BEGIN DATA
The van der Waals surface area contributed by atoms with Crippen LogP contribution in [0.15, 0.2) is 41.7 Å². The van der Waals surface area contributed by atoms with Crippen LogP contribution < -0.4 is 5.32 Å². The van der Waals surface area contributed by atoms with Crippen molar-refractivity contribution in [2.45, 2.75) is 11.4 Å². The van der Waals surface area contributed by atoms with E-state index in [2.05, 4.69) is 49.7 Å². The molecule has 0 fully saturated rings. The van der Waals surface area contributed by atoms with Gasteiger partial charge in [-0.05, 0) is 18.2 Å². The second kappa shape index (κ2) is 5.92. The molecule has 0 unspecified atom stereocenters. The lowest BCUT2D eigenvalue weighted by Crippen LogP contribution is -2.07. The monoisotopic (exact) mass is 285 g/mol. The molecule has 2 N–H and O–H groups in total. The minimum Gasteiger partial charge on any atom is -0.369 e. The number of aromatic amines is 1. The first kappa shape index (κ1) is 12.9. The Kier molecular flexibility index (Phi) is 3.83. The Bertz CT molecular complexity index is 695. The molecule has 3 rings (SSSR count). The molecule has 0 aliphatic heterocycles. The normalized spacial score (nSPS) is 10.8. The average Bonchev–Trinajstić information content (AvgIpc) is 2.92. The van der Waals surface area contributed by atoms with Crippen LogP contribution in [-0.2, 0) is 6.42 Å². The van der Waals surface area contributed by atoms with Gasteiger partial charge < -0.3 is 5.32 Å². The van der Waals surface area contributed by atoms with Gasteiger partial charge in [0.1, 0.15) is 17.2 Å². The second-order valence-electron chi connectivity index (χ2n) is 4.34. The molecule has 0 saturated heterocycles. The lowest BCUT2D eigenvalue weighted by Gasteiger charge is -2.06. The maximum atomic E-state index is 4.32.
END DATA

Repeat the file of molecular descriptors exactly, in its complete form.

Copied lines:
The van der Waals surface area contributed by atoms with Crippen LogP contribution in [0.15, 0.2) is 41.7 Å². The van der Waals surface area contributed by atoms with Crippen LogP contribution < -0.4 is 5.32 Å². The van der Waals surface area contributed by atoms with Crippen molar-refractivity contribution in [2.45, 2.75) is 11.4 Å². The van der Waals surface area contributed by atoms with E-state index in [2.05, 4.69) is 49.7 Å². The molecule has 0 fully saturated rings. The van der Waals surface area contributed by atoms with Gasteiger partial charge in [-0.05, 0) is 18.2 Å². The second kappa shape index (κ2) is 5.92. The molecule has 0 unspecified atom stereocenters. The lowest BCUT2D eigenvalue weighted by Crippen LogP contribution is -2.07. The monoisotopic (exact) mass is 285 g/mol. The molecule has 2 N–H and O–H groups in total. The minimum Gasteiger partial charge on any atom is -0.369 e. The number of aromatic amines is 1. The first kappa shape index (κ1) is 12.9. The Kier molecular flexibility index (Phi) is 3.83. The Bertz CT molecular complexity index is 695. The molecule has 3 rings (SSSR count). The molecule has 0 aliphatic heterocycles. The normalized spacial score (nSPS) is 10.8. The average Bonchev–Trinajstić information content (AvgIpc) is 2.92. The van der Waals surface area contributed by atoms with Crippen LogP contribution in [-0.2, 0) is 6.42 Å². The van der Waals surface area contributed by atoms with Gasteiger partial charge < -0.3 is 5.32 Å². The van der Waals surface area contributed by atoms with Gasteiger partial charge in [0.1, 0.15) is 17.2 Å². The second-order valence-electron chi connectivity index (χ2n) is 4.34. The molecule has 0 saturated heterocycles. The lowest BCUT2D eigenvalue weighted by Gasteiger charge is -2.06. The maximum atomic E-state index is 4.32.